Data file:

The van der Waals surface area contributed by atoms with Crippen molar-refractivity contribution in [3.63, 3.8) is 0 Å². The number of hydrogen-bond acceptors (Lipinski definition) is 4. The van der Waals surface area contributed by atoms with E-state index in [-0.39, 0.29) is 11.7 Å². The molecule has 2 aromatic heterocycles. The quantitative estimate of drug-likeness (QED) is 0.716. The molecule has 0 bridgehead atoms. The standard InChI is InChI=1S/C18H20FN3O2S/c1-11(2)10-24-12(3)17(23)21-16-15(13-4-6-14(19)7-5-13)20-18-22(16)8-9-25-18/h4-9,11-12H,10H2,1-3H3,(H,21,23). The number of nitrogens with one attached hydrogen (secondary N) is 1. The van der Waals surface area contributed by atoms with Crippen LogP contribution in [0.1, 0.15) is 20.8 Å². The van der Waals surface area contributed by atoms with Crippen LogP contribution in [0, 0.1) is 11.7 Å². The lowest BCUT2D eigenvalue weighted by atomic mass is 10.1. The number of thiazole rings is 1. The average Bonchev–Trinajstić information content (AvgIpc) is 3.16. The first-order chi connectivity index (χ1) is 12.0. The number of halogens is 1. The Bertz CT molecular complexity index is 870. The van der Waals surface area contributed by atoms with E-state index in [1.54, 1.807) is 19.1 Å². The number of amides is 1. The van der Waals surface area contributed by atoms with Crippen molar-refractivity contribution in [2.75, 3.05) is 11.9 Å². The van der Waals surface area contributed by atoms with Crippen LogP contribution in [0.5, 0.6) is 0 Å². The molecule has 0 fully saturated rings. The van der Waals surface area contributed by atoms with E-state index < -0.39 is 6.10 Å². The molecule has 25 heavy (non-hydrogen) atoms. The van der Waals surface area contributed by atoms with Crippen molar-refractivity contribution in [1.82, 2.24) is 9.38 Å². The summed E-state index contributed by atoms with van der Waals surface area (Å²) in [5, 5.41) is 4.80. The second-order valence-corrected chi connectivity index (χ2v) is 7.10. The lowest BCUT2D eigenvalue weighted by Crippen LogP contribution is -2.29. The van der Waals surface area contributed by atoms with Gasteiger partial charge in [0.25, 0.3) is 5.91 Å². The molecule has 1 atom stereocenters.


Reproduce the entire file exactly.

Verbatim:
The van der Waals surface area contributed by atoms with Crippen molar-refractivity contribution in [3.63, 3.8) is 0 Å². The number of hydrogen-bond acceptors (Lipinski definition) is 4. The van der Waals surface area contributed by atoms with E-state index in [-0.39, 0.29) is 11.7 Å². The molecule has 2 aromatic heterocycles. The quantitative estimate of drug-likeness (QED) is 0.716. The molecule has 0 bridgehead atoms. The standard InChI is InChI=1S/C18H20FN3O2S/c1-11(2)10-24-12(3)17(23)21-16-15(13-4-6-14(19)7-5-13)20-18-22(16)8-9-25-18/h4-9,11-12H,10H2,1-3H3,(H,21,23). The number of nitrogens with one attached hydrogen (secondary N) is 1. The van der Waals surface area contributed by atoms with Crippen LogP contribution in [0.1, 0.15) is 20.8 Å². The van der Waals surface area contributed by atoms with Crippen LogP contribution in [0, 0.1) is 11.7 Å². The lowest BCUT2D eigenvalue weighted by atomic mass is 10.1. The number of thiazole rings is 1. The average Bonchev–Trinajstić information content (AvgIpc) is 3.16. The first-order chi connectivity index (χ1) is 12.0. The number of halogens is 1. The Bertz CT molecular complexity index is 870. The van der Waals surface area contributed by atoms with E-state index in [1.54, 1.807) is 19.1 Å². The number of amides is 1. The van der Waals surface area contributed by atoms with Crippen molar-refractivity contribution in [2.75, 3.05) is 11.9 Å². The van der Waals surface area contributed by atoms with Crippen LogP contribution in [0.5, 0.6) is 0 Å². The molecule has 0 fully saturated rings. The van der Waals surface area contributed by atoms with E-state index < -0.39 is 6.10 Å². The molecule has 25 heavy (non-hydrogen) atoms. The van der Waals surface area contributed by atoms with Crippen molar-refractivity contribution in [1.82, 2.24) is 9.38 Å². The summed E-state index contributed by atoms with van der Waals surface area (Å²) in [5, 5.41) is 4.80. The second-order valence-corrected chi connectivity index (χ2v) is 7.10. The lowest BCUT2D eigenvalue weighted by Crippen LogP contribution is -2.29. The van der Waals surface area contributed by atoms with Gasteiger partial charge in [0.25, 0.3) is 5.91 Å². The molecule has 1 atom stereocenters.